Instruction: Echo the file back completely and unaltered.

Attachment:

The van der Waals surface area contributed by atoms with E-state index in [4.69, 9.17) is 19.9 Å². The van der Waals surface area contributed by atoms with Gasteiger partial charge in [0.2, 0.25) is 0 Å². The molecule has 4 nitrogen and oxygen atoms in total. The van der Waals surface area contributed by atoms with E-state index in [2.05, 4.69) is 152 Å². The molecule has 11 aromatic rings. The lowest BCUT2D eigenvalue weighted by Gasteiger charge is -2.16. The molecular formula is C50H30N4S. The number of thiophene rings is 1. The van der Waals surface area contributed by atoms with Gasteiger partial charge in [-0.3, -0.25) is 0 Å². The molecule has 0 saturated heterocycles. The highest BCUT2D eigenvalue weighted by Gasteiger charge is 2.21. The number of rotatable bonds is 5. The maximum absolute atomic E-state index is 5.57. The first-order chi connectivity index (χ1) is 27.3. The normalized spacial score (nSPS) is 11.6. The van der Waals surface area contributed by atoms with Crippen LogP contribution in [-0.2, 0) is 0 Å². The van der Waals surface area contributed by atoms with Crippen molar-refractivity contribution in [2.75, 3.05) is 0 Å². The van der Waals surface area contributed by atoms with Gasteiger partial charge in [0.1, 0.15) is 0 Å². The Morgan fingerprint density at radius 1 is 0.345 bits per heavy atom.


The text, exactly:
The van der Waals surface area contributed by atoms with E-state index in [4.69, 9.17) is 19.9 Å². The van der Waals surface area contributed by atoms with Gasteiger partial charge in [0.2, 0.25) is 0 Å². The molecule has 4 nitrogen and oxygen atoms in total. The van der Waals surface area contributed by atoms with E-state index in [2.05, 4.69) is 152 Å². The molecule has 11 aromatic rings. The lowest BCUT2D eigenvalue weighted by Gasteiger charge is -2.16. The molecular formula is C50H30N4S. The number of thiophene rings is 1. The van der Waals surface area contributed by atoms with Gasteiger partial charge in [-0.3, -0.25) is 0 Å². The molecule has 0 saturated heterocycles. The highest BCUT2D eigenvalue weighted by Gasteiger charge is 2.21. The number of rotatable bonds is 5. The maximum absolute atomic E-state index is 5.57. The first-order chi connectivity index (χ1) is 27.3. The normalized spacial score (nSPS) is 11.6. The van der Waals surface area contributed by atoms with Crippen LogP contribution in [-0.2, 0) is 0 Å². The van der Waals surface area contributed by atoms with Crippen molar-refractivity contribution in [2.75, 3.05) is 0 Å². The van der Waals surface area contributed by atoms with Gasteiger partial charge in [0.1, 0.15) is 0 Å². The Morgan fingerprint density at radius 1 is 0.345 bits per heavy atom.